Phillies 2004 Preview: Starting Pitching

It's usually a lot uglier than this. For the first time in memory, the Phillies will enter spring training with their starting rotation set. The staff has the potential to be better that the 1993 squad, when Curt Schilling, Terry Mulholland, Tommy Greene, Danny Jackson and Ben Rivera all won 12 or more games.

Since the magical year of 1993, only Curt Schilling enjoyed even a modicum of success for the Phils (remember Russ Springer?  Ryan Nye?  Calvin Maduro?), and even he was often hurt.  Oh, occasionally you would get a decent season from a Robert Person here or a Paul Byrd there, but most of the time the Phils were counting on has-beens (Mark Portugal, Chad Ogea), never-weres (Mark Leiter, Sid Fernandez, Jim Deshaies), or highly-touted but injury-prone rookies (Mike Grace, Tyler Green, Michael Mimbs, Matt Beech, Carlton Loewer).  The team would go into spring training with only one or two starting slots filled.

 

But this year, hopes are high.  All five starters have shown they can be successful at this level.  Their average age is 26.  Kevin Millwood, 29, is the greybeard of the bunch.  Only Eric Milton is coming off an major injury, and even he pitched well since returning.  Any one of them can emerge as an ace.  What is perennially a major weakness is now a team strength.  All manager Larry Bowa has to decide this spring is in what order to set the rotation.  Must be nice to not have to pin your hopes on the Scott Ruffcorns and Joe Grahes of the world.

 

Today we take a look at what is arguably one of the top five rotations in baseball:

           

 

Kevin Millwood – RHP

 

Last year:  2003 was Millwood's first season as a staff ace.  Although he relished the role coming into the season and started 7-1, he struggled in that capacity and was 7-11 after May.  Whether he buckled under the weight of being the team's #1 or, as he has suggested, tired down the stretch due to his off-season conditioning, is open to speculation.

 

What could go right:  Millwood finally blossoms into the ace everybody hopes he will be, fulfilling the 20-win potential he showed in Atlanta.  He becomes the stopper of the staff, halting losing streaks and giving an overworked bullpen a rest.  Or another pitcher emerges as the ace, taking the pressure off Millwood and allowing him to pitch in a similar capacity as he did with the Braves, where he was a relatively anonymous innings-eater behind Greg Maddux and Tom Glavine and twice won 18 games.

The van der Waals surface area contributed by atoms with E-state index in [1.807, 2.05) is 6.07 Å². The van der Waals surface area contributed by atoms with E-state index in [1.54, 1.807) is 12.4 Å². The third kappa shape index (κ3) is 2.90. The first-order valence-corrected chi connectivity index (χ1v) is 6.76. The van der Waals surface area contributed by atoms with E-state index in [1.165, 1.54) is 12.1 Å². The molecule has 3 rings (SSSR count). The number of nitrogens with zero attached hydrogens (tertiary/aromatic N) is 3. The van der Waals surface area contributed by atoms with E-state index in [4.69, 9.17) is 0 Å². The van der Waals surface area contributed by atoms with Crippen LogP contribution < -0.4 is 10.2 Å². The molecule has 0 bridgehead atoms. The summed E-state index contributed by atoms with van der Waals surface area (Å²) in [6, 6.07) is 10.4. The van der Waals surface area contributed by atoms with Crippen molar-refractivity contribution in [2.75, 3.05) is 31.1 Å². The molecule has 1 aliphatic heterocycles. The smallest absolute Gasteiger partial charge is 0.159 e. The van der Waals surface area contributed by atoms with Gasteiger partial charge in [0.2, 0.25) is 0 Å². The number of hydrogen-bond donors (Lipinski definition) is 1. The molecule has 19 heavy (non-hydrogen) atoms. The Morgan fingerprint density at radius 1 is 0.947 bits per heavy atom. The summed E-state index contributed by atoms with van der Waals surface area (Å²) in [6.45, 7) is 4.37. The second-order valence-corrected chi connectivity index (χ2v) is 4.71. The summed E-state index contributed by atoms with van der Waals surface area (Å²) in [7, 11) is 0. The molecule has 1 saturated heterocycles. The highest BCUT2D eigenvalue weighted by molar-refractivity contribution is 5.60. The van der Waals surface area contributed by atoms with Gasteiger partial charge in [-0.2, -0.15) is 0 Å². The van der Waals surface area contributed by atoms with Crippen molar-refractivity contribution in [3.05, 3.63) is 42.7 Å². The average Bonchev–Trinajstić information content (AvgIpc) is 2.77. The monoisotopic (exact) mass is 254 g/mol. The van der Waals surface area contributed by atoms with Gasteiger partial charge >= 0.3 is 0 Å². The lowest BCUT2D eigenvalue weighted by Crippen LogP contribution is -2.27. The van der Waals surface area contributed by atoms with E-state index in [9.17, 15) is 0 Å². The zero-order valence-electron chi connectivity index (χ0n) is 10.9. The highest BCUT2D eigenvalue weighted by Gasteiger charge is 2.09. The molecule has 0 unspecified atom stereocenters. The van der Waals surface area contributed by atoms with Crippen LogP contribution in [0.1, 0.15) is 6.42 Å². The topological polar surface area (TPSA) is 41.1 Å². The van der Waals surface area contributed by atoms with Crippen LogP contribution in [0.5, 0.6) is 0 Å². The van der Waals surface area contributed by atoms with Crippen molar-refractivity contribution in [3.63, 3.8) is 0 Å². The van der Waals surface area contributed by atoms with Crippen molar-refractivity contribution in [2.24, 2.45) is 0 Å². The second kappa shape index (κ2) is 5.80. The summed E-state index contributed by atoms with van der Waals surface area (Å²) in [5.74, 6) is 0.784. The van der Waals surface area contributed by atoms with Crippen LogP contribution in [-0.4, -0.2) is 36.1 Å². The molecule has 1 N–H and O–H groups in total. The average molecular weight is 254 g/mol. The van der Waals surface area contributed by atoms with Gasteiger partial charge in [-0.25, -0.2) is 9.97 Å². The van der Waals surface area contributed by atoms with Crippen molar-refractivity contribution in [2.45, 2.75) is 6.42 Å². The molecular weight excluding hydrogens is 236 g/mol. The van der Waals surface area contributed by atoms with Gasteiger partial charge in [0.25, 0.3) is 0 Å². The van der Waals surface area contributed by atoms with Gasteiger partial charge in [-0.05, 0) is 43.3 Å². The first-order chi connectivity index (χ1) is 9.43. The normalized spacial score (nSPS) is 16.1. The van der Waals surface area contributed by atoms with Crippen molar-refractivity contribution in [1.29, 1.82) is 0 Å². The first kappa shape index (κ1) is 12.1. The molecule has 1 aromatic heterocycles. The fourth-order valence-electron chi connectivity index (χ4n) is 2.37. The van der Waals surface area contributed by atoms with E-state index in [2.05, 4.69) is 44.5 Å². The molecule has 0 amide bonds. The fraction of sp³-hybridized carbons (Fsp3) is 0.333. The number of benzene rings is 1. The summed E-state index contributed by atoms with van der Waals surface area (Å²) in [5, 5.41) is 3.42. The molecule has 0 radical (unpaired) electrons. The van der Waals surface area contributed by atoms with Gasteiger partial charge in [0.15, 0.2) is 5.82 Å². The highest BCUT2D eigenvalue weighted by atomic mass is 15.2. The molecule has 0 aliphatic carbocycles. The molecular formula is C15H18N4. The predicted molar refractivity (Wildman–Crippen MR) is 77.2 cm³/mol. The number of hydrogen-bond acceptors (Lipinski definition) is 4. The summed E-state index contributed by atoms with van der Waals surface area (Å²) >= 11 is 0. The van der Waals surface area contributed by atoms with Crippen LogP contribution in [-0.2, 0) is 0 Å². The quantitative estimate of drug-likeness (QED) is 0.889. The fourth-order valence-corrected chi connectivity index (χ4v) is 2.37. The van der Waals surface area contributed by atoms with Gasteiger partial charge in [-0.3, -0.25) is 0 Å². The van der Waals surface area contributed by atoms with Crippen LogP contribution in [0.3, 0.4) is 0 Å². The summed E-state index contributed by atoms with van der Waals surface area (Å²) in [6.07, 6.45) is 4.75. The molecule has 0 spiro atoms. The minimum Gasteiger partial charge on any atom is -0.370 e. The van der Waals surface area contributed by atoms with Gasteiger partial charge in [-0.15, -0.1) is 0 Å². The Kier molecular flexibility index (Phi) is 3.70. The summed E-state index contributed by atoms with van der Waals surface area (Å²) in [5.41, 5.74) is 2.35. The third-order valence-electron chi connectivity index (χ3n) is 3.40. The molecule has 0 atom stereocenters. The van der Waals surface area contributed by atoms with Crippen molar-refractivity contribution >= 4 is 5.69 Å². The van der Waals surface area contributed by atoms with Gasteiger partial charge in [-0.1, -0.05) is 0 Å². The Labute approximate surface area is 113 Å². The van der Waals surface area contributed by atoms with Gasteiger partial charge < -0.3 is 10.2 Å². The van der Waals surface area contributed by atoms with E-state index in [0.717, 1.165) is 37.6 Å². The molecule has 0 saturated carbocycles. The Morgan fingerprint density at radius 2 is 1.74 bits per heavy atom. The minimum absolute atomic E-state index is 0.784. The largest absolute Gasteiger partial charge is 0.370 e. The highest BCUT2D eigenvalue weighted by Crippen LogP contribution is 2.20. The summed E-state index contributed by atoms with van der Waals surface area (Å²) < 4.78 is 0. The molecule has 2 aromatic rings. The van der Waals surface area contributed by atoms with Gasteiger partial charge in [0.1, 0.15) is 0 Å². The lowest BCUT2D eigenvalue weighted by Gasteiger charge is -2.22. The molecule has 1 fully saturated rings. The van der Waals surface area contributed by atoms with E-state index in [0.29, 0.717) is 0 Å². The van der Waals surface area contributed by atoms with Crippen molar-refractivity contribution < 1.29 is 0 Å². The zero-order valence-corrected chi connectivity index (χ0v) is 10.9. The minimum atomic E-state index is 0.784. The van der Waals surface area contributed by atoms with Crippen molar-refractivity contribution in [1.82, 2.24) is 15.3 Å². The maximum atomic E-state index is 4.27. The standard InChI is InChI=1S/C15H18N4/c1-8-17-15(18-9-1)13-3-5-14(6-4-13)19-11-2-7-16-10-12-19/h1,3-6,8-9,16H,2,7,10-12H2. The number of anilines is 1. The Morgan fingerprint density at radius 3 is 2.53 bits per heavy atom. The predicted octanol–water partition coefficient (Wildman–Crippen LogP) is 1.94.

What could go wrong:  The pressure of being the ace (or, if nobody's saying that, the oldest and most successful starter on a team expected to win) gets to Millwood and he puts up mediocre numbers again. 

 

Outlook:  A 15- to 18-win season and 200+ innings are reasonable expectations for Millwood.  Although he is out of the comfort zone of pitching behind Maddux and Glavine, a year of experience as a #1 should benefit him.  If his new approach to winter workouts helps him the way it did Curt Schilling and with an improved bullpen to lighten the load, Millwood could be looking at his first 20-win season.

 

 

Randy Wolf – LHP

 

Last year:  Wolf led the team in wins with 16 and in strikeouts with 177.  Although he went through some rough patches where hitters seemed to figure him out and he got shellacked (leading to his relatively high 4.23 ERA), Wolf showed an uncanny knack for adjustment and often came back from a beating with a very strong game.  At 27, he is at the age where great left-handed starters begin to dominate.  However, 2003 saw his ERA jump over a run from 2002 and his giving up a career-high 27 home runs.

 

What could go right:    Wolf takes over as the ace of the staff, becoming the top southpaw in the NL.  He breaks the 20-win barrier for the first time, racks up 200 strikeouts and sports an ERA under 3. 

 

What could go wrong:  Hitters do figure out Wolf, and he struggles his way to a 9-14, 4.50 season. 

 

Outlook:  A finesse pitcher who, when he's on, changes speeds and location brilliantly, Wolf should continue to get better.  He is a fiery competitor but is open to coaching, and uses his head as well as his arm.  His primary flaw is lack of consistency.  However, that usually comes with experience, and Wolf was steadier last year than in his previous four.  Look for him to improve again, and win 17 to 20 games.

 

 

Vicente Padilla – RHP